Even if you have to pay for a second opinion, it could save you thousands of dollars. Whether a misdiagnosis is due to incompetency or plain ripoff, the bottom line is you don't want to pay for anything you don't need. Thank you, Angie's List, for this article.

Since I developed TMJ problems, once my bridge fell out, I couldn't find another dentist to help me.

My prosthodontist fitted me for two trial bridges. They both looked wonderful. The final bridge, however, included gums. I was shocked! He was more interested in photography than prosthodontics. Isn't there a brotherhood of dentists, etc.?

I am a firm believer that one needs to be an informed consumer. I recently needed to have a tooth extracted and was distraught over it. The dentist said that while they generally try to save teeth, some recommend costly, extreme procedures on teeth/gums that are not sound and will end up being lost in short order. We babyboomers were shortchanged growing up without floridated water are paying for this now despite years of conscientious care and regular dental visits. Asking what the options are or mentioning that although I want to look good, I'm not going to Hollywood, will give the provider an idea of what you have in mind as reasonable.

I am glad I sought a 2nd opinion on dental work. My than dentist's dental tech told me of the work I needed to have done and took me to the financial wizard for setting up an appointment. No where in all this did my dentist come to talk to me and tell me what was going to me done nor how it would be done; just the dental hygientist. The dollar amount quoted even after insurance payment caught my attention. After much thought, I asked around and got the name of a periodontist and scheduled an appointment. He did an evaluation and exam of my teeth, and his assessment was 1/2 of what my regular dentist said needed to be done. Needless to say, so was the dollar amount, and my insurance covered more than the first quote. I had the work completed and, of course, I have changed dentist and am much happier with the care I am now receiving.

BY ALL means get a second dental opinion! Too many dentists now are doing implants and have serious incentives to pull teeth and sell you a $3000 implant! One recently tried that on me. I got a second opinion and now I am KEEPING my teeth.

Thanks for your comment, John! To find highly rated dentists in the Cleveland area, please visit AngiesList.com — http://www.angieslist.com — where you can check our list!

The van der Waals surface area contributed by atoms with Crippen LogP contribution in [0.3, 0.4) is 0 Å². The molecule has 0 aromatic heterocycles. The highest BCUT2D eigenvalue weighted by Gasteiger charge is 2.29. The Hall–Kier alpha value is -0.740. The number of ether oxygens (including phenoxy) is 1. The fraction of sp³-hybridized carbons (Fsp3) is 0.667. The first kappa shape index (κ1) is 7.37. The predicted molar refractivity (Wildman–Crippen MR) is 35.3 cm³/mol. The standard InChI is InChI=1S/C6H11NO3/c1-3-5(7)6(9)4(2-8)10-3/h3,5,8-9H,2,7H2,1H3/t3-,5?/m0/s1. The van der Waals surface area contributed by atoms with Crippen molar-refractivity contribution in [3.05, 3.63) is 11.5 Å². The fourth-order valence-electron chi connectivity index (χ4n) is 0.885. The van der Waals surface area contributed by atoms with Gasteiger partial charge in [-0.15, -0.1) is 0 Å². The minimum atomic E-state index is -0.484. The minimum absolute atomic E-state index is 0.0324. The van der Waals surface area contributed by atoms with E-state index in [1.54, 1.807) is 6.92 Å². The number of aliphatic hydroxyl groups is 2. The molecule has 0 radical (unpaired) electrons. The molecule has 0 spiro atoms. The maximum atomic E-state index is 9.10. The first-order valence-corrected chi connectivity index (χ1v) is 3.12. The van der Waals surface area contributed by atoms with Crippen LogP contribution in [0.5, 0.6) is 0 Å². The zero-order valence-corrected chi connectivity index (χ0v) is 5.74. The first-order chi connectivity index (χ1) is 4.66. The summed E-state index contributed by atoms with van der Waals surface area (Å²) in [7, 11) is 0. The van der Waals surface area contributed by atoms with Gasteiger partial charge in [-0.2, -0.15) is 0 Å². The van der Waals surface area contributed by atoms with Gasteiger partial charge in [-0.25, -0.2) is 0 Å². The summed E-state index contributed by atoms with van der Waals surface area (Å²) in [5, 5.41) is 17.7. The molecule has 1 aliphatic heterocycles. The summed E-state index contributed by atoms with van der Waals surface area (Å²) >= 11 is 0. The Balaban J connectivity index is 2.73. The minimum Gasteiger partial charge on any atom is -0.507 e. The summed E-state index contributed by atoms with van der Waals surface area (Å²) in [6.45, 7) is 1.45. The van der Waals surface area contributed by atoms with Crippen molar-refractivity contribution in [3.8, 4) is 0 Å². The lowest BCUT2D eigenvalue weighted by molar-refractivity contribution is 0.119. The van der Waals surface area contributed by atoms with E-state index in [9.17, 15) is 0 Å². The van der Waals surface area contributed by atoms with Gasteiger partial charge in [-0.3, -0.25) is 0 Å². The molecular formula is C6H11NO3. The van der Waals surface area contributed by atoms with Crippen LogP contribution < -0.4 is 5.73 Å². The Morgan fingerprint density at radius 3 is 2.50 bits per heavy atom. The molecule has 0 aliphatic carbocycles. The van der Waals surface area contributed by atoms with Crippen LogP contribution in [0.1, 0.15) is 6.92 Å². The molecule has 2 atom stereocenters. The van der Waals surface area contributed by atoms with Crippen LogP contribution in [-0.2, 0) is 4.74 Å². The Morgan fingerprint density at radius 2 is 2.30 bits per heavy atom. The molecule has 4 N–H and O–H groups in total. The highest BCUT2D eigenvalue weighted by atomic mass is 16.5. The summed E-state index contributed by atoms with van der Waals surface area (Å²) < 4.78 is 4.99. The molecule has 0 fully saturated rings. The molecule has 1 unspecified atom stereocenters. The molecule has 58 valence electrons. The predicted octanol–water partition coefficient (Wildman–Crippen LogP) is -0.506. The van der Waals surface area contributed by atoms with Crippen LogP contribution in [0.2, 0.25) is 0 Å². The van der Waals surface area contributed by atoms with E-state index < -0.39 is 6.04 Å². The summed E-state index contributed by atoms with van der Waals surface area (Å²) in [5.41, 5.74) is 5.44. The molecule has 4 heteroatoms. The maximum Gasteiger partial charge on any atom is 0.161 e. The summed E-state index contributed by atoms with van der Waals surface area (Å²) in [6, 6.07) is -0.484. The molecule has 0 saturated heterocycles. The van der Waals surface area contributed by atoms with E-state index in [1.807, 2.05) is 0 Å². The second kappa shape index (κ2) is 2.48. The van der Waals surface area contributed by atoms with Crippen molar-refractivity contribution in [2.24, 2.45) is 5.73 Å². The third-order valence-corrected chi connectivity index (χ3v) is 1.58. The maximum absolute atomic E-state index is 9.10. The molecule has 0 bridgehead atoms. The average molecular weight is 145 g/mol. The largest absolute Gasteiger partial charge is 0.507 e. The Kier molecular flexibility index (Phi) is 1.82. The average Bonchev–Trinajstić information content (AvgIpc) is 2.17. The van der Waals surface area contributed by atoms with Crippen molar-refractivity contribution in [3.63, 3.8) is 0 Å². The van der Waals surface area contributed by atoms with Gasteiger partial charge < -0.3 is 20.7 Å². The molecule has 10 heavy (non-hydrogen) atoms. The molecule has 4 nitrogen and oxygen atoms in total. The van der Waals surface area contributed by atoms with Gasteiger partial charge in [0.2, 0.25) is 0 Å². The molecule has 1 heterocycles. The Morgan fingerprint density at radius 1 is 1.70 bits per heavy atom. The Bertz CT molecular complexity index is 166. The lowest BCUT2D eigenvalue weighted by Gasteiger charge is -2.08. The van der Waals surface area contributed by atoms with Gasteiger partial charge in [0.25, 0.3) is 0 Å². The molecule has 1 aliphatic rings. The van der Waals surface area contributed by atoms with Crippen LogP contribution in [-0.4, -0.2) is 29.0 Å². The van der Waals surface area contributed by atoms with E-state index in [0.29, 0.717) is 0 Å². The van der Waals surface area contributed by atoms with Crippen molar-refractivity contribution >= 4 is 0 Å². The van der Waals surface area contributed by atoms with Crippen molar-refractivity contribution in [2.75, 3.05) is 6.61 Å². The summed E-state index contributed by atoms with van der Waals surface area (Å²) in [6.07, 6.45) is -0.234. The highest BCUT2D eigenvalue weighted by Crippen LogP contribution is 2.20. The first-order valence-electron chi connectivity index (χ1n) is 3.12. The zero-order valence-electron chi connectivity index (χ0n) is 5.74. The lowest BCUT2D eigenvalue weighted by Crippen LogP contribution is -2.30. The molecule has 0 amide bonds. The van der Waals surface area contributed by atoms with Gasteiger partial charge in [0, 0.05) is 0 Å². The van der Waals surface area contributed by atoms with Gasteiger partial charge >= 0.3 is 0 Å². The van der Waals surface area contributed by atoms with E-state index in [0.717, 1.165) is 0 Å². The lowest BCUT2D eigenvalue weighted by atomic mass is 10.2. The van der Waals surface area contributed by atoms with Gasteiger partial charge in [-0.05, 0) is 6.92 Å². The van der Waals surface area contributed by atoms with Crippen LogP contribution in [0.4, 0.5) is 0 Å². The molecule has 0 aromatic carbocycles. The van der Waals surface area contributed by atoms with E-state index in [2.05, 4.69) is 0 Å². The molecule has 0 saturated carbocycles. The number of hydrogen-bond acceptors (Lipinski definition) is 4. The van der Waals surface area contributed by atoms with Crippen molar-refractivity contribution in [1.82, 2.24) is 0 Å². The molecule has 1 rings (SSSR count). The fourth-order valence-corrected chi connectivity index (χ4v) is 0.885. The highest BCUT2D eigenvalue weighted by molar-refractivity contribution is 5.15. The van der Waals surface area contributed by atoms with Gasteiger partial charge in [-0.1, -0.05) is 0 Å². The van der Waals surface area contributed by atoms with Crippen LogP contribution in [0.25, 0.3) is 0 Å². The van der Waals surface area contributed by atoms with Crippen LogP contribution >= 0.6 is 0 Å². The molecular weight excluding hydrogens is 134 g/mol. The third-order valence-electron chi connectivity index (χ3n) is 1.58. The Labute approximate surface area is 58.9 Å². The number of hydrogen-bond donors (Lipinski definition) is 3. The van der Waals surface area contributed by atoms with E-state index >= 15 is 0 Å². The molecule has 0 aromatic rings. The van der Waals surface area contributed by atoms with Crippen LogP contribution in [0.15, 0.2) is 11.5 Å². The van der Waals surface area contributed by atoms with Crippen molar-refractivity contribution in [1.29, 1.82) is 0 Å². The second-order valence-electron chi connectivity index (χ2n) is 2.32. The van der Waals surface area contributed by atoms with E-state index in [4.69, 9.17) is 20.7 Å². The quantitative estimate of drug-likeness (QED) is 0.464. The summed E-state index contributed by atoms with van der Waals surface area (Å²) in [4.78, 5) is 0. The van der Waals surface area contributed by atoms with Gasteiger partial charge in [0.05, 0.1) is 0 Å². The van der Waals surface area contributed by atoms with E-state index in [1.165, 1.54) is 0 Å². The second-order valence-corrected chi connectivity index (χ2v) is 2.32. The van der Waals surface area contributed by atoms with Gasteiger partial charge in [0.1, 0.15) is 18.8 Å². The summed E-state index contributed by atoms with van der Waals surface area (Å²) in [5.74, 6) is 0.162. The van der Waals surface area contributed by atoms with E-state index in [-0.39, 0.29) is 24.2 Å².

Where is the angie's list of recommended dentists located near cleveland ohio area?

As a practicing dentist in the Indianapolis area, I believe that it is important to keep in mind that there are differences in the diagnostic quality of different techniques or technologies. Thus, a difference in the treatment plan from one dentist to another dentist could simply be the difference in the precision of one diagnostic technology or technique employed by one doctor as compared to the other doctor. In other words, some methods of diagnosis are better at detecting decay at an earlier stage of development, or even detecting decay - period. Thus, a dentist who determines that more dental work is needed may be using methods of caries (decay) detection that are more discerning. The opposite is also true, that a dentist who determines that less dental work is needed may be using methods of caries (decay) detection that are less discerning. In addition, some practitioners believe that a "Prevent Resin Restoration" is preferable to a "Sealant" using "sealant" material. This is because of the superior wear characteristics of "Composite Resin" restorative material, as compared to "Sealant" material, which can result in better restoration longevity, depending on the techniques employed at the time of placement. Due to this difference in preferred treatment modality, alone, there could be very significant differences in treatment plans from one dentist to the next. Thus, one could easily misinterpret a perfectly reasonable approach to treatment (and the treatment plan that results from that approach) as overtreatment or undertreatment, depending on the differing perspectives of the dentists involved. It is the dentist’s responsibility to conduct a thorough examination and to clearly explain the advantages and disadvantages of the restorative method that he/she believes is the best choice for a particular situation, as well as the advantages and disadvantages of alternative choices. In addition, it would be helpful if dentists could explain the advantages and disadvantages of the diagnostic techniques or technology that he/she employs as compared to others; but this, unfortunately, is challenging to do on a daily basis. I have done this in the past as a part of a consultation appointment, but generally only when a patient asks about a particular diagnostic method/technique/technology, because it can be very time consuming to do so. Regardless, the choice of which practitioner a patient wishes to work with is a very personal one, and due to the wide variety of means of gathering diagnostic information that are at a dentist’s disposal; that relationship requires that a level of trust be developed within the professional Doctor/Patient relationship (unless a patient truly wants a thorough dissertation on each means of gathering diagnostic information).